In May 2006, the United States Agency for International Development (USAID) provided Pakistan with avian flu detection equipment to help to speed up virus detection. The new equipment helps to identify particular strains of the virus within six hours against 24-72 hours required earlier.
In 2006, Pakistan confirmed the deadly H5N1 strain of avian flu on 28 small poultry farms, resulting in the culling of more than 120,000 birds. However, there have been no reports of bird-to-human or human-to-human cases of bird flu in the country.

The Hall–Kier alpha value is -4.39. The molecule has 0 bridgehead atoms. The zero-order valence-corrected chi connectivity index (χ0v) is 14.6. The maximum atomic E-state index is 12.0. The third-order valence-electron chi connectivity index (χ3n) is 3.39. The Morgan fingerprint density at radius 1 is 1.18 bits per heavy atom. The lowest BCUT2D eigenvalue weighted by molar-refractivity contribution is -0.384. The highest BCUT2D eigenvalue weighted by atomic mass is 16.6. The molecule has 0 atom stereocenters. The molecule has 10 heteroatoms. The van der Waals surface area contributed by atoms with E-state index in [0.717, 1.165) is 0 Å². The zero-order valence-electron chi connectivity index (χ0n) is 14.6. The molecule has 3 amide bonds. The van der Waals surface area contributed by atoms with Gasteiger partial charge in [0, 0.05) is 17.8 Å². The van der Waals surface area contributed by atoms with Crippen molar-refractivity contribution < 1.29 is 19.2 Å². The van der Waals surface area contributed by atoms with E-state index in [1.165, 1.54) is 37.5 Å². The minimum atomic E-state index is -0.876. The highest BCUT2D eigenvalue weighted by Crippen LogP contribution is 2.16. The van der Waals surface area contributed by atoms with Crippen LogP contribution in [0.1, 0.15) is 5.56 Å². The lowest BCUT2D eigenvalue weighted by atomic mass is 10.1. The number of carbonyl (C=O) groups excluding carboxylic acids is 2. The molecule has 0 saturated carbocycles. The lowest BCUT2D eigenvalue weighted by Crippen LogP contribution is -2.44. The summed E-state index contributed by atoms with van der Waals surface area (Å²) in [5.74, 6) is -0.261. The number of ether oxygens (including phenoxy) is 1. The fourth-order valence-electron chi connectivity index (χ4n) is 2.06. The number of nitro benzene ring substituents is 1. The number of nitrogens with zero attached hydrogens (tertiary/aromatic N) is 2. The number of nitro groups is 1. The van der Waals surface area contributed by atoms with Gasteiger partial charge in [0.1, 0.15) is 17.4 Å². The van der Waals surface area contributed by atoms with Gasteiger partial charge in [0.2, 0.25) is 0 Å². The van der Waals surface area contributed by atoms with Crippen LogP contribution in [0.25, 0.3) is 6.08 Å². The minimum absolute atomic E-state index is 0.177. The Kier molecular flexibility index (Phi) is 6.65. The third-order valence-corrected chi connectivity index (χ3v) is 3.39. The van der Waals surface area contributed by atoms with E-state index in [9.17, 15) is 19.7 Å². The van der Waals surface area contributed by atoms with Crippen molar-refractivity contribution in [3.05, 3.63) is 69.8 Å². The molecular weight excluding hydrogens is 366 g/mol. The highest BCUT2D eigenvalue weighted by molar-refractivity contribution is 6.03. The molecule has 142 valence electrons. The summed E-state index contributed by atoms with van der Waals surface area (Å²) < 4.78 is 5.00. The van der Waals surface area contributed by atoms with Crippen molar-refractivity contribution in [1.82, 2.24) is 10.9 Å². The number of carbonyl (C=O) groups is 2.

In 2003, a mild strain of bird flu, H9 and H7, killed at least 3.5 million chickens in Pakistan's southern port city of Karachi.
"Poultry farmers should vaccinate chicken stocks every two to three months. They should also maintain bio security and there should be no tree in a 3km radius of a poultry shed," Dr Zafar Jamil Gill, director general at Lahore-based Veterinary Research Institute told IRIN.
In a Pakistani context, migratory birds spread the disease, according to veterinary specialists. "People should be extra careful when adding new bird flocks to the old ones during this season," Gill said.
Chicken accounts for up to 45 percent of total meat consumption in the South Asian nation of 158 million. There are about 29,000 poultry farms across Pakistan.
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